5 Mid-Century Commonwealth Writers You Should Read
From Barbara Pym to Barbara Comyns Patrick DeWitt Picks His Favorites
It is a fine thing to discover a new author to admire. It’s finer still to discover an entire group of them—a proper rabbit hole to disappear down for a year or more. My current rabbit hole is peopled with mid-century women writers from the Commonwealth. The books listed below are individually unique but share certain characteristics: subtlety, modesty, economy, a great wit, high intelligence, and exemplary craftsmanship. This rabbit hole began with Ivy Compton Burnett, whose dynamic, brutally funny dialogue represents a very high bar. I wanted more fiction in my life that gave me the same feeling I had when reading Burnett. Results listed below.
Barbara Pym, Excellent Women
Pym is an author I’d been meaning to get to for some years. I have a list in my mind of people who I believe are “for” me, which, as often as not, does not
Elizabeth Taylor, Angel
People speak of likable protagonists. I propose they buck up and read Angel. The popular and utterly talentless novelist Angelica Deverell is vain, vicious, delusional, and a pure joy to spend time with. The book describes Angelica’s humble beginnings living above her mother’s shop, her self-styled transformation to queen of trashy literature, and finally, her social, financial, and emotional decline. Taylor’s prose is polished and elegant and wants to be read at a gallop; I found it necessary to return and reread certain pages, paragraphs, sentences. Has there ever been such fine writing about bad art?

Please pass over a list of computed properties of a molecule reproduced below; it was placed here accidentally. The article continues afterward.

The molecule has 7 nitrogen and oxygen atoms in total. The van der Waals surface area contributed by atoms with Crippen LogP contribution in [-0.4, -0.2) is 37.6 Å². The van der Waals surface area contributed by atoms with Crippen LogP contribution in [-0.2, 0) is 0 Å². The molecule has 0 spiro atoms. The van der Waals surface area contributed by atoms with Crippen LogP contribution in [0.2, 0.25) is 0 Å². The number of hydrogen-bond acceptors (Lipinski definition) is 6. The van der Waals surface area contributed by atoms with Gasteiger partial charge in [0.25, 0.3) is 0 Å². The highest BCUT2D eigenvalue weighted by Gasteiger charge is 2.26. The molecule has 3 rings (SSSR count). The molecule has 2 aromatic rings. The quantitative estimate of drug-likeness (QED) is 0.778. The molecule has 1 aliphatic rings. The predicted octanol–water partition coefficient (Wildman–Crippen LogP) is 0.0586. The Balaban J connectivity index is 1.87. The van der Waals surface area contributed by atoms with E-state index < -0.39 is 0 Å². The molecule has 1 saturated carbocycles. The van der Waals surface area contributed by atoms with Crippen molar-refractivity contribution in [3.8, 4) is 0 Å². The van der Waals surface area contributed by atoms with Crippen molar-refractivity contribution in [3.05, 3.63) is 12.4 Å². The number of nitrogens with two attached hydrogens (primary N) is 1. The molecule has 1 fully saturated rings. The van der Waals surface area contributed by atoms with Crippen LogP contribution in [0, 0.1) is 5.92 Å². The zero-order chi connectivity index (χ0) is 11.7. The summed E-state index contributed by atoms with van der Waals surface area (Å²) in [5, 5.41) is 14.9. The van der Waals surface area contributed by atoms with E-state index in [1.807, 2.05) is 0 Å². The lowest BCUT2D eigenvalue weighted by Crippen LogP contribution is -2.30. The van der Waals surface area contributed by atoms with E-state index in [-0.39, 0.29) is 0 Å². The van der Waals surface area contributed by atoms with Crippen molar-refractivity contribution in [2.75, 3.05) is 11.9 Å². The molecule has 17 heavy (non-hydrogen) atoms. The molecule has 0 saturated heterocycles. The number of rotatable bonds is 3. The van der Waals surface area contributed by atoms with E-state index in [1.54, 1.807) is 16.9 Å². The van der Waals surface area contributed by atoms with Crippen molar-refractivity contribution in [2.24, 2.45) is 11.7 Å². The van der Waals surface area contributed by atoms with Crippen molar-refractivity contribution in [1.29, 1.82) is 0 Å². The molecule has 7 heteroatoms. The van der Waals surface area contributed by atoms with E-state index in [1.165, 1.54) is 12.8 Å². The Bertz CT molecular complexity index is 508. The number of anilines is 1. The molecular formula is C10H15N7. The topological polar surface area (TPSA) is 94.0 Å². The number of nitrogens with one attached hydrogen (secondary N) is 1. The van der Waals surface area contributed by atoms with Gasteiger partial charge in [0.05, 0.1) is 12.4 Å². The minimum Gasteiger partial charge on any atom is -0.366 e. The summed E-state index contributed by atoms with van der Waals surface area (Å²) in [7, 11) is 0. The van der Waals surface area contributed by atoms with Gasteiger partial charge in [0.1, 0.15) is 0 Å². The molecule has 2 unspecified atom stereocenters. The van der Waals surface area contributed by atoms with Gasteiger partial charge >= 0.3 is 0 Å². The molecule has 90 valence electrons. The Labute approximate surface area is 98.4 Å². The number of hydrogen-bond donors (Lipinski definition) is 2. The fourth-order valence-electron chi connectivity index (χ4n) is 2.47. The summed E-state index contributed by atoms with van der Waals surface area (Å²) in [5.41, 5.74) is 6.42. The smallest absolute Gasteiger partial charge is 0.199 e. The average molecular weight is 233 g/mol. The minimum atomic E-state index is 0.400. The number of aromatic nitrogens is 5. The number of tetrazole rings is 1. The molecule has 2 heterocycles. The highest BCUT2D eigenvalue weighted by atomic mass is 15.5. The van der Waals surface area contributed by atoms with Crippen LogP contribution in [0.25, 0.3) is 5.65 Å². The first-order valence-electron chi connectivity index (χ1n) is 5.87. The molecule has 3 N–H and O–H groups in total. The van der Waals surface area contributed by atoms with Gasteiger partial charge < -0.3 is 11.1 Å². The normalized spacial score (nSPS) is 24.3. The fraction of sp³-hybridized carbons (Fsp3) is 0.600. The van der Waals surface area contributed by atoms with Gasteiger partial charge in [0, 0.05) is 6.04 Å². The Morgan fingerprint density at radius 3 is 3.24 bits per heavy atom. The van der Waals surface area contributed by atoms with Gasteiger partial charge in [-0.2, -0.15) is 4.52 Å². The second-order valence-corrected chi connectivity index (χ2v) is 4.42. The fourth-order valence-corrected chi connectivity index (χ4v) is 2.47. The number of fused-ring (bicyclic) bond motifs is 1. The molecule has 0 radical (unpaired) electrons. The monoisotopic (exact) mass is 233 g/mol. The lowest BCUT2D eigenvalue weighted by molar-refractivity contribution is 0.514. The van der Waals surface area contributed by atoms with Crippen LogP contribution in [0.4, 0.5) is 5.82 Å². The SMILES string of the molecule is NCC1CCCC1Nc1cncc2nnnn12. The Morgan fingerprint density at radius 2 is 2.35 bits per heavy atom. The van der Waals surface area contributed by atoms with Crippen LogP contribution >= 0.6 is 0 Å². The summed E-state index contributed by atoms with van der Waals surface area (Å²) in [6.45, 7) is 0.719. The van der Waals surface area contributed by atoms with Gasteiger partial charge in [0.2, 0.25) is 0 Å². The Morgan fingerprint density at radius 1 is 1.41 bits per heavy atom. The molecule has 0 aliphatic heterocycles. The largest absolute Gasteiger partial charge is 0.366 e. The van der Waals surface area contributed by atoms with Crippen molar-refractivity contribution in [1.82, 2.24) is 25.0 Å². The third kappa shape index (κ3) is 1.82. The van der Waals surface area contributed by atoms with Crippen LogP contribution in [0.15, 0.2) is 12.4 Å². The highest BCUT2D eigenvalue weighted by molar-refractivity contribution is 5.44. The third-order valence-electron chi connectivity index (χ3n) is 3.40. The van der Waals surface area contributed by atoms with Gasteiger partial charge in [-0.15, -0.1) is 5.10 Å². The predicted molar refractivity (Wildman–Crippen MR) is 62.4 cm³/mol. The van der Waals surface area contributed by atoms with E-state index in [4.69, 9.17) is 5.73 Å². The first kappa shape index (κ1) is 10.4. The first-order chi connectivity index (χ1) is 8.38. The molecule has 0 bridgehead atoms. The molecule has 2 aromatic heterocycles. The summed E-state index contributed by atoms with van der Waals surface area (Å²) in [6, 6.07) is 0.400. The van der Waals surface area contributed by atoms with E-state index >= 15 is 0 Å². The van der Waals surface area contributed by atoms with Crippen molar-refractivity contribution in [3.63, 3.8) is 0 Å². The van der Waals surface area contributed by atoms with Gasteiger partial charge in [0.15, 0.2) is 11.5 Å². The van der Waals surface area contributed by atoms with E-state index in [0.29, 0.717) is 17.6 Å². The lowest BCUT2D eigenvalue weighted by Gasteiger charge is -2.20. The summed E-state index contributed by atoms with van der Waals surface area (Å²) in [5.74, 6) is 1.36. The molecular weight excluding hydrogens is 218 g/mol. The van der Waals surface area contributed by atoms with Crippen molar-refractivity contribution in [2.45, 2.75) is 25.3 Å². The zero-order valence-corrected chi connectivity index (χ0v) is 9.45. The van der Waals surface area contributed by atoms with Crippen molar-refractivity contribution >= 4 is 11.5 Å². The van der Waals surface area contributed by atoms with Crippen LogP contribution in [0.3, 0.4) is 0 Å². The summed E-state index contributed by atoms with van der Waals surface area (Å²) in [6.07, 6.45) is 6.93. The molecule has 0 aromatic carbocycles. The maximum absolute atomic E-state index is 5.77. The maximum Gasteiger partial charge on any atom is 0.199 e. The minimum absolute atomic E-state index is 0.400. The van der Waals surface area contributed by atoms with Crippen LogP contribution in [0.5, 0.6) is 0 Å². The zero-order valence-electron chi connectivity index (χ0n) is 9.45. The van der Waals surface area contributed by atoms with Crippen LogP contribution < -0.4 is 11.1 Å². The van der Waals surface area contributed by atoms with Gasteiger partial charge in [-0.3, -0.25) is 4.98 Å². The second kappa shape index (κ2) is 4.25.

Penelope Mortimer, The Pumpkin Eater
The Pumpkin Eater is about a woman who is married to a playwright and who cannot, it seems, cease procreating, much to the chagrin of everyone else in her life. Mortimer herself was married to playwright John Mortimer and had six children, and so the story feels imprinted with earned truths. It’s a strange and fascinating book that was made into a strange and fascinating film starring Anne Bancroft, with a screenplay by Harold Pinter.
Barbara Comyns, The Vet’s Daughter
The Vet’s a brute; his daughter’s not. And she can levitate. His attempt to monetize this leads to one of the gorier endings I’ve come across. In the meantime we have what is essentially a kitchen sink drama: think low lighting, churlish dialogue, and an abundance of domestic misery. I particularly admire the way Comyns handles the supernatural aspects of the story: the levitation is shuffled into the narrative with zero fanfare; it simply is, and reads as both believable and terrifying.